Fifty million registered users can't all be wrong. EBay is an empire that was built on a foundation of individual sellers and raised up on the back of collectibles and antiques. But if that's all you think eBay is, then you probably haven't entered the terms "pocket PC," "printing labels" or "small business" through its search engine lately. Even the word "yak" reveals over 200 listings.
EBay isn't a cure-all for lagging business sales, and it can be a very involved and time-consuming operation. It's had its share of complaints from small businesses unhappy about fee increases and the site's policies. But eBay is still a valuable tool for many entrepreneurs, offering opportunities, such as a venue for selling excess inventory, that can help your business grow to new heights.
"We are like an e-commerce operating system for the American entrepreneur today," says John Herr, eBay's vice president and general manager. Those are big cybershoes to fill. Join us as we take a stroll around one of the most successful Web sites ever and look at how entrepreneurs of all shapes and sizes can benefit from jumping aboard. Here's a chance to look before you leap.
Bidding On It
Selling on eBay is not for everyone, but the system has proved itself flexible enough to accommodate a variety of entrepreneurs. This is where we meet two very different eBayers: Judy Dunlop and Andrew P. Hortatsos.
Dunlop, 41, is a classic eBayer. The owner of Days Gone By, an antique and collectibles store in Gravenhurst, Ontario, she's used eBay to sell her goods since a friend suggested she try it out in 1998. Gravenhurst is a small bedroom community with a population of 10,000 and a slow summer season. The $30,000 her business reaps from eBay sales annually helps her through the down times--and that amount is growing steadily. "If something doesn't sell on eBay, you throw it in the store" is her philosophy.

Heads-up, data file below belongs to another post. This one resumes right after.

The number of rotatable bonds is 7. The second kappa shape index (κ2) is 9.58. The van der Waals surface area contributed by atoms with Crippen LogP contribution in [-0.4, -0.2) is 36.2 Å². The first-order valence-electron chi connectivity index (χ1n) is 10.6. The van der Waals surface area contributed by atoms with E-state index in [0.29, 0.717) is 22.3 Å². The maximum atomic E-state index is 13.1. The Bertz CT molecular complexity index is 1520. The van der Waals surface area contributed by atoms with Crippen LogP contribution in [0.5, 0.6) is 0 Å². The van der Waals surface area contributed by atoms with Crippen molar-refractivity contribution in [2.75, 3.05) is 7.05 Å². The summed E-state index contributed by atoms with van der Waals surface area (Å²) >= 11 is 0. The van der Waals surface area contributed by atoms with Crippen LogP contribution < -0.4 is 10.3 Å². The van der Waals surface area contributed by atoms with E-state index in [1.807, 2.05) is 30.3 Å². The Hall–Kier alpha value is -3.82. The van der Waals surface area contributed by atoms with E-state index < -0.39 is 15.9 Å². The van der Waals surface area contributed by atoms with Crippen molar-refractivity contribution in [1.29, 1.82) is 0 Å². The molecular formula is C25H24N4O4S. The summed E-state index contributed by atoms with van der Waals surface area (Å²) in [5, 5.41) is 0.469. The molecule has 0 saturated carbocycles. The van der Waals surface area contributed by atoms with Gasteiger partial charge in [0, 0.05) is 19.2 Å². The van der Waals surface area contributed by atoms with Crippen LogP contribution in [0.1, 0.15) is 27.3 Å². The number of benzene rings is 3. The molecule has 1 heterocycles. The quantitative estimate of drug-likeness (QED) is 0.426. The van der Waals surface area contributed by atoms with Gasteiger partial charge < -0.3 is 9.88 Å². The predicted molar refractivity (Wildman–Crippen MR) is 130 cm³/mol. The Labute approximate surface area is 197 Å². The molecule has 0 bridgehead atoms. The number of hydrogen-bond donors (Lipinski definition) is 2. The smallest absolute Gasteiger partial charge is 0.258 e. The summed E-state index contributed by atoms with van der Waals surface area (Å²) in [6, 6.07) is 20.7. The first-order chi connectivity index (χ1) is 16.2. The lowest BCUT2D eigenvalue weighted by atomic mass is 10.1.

Hortatsos, 37, president of the CyberMarketing Group, which runs sunglasses retailer ShadeSaver.com, is a modern eBayer. He co-founded the company with his wife, Tracy, 36, in 1998, and they now handle 50 percent of their business on eBay. "It was probably the single most important thing we stumbled upon as far as allowing our business to grow," says Hortatsos. He buys name-brand overstock wares for the sole purpose of selling them on eBay while his online store at ShadeSaver.com is geared toward all the latest styles.
One thing Dunlop and Hortatsos have in common: They both deal in tangible goods. The services arena has never taken off in the auction marketplace. Online auction expert Dennis L. Prince, author of Online Auctions at eBay(Premier Press), has a theory: "It's one thing to inspect goods, but you can't inspect the convolutions of a brain to see if they really know what they're talking about," he says. Tiffany lamps, loose diamonds, real estate and bubble wrap sell. Landscape design or Web site building don't fare so well.
While 50 million registered users is a sea of potential customers, competition for this vast market is intense. Just as you wouldn't open up a comic book store next to an existing comic book store in the real world, you shouldn't place items up for auction if the site is already saturated with similar offerings that aren't selling well. Don't waste your time. Dunlop uses a basic rule when placing her coats, quilts or collectibles up for bid on eBay. "If I [don't think I can] sell it for my opening bid," she says, "then I don't put it on."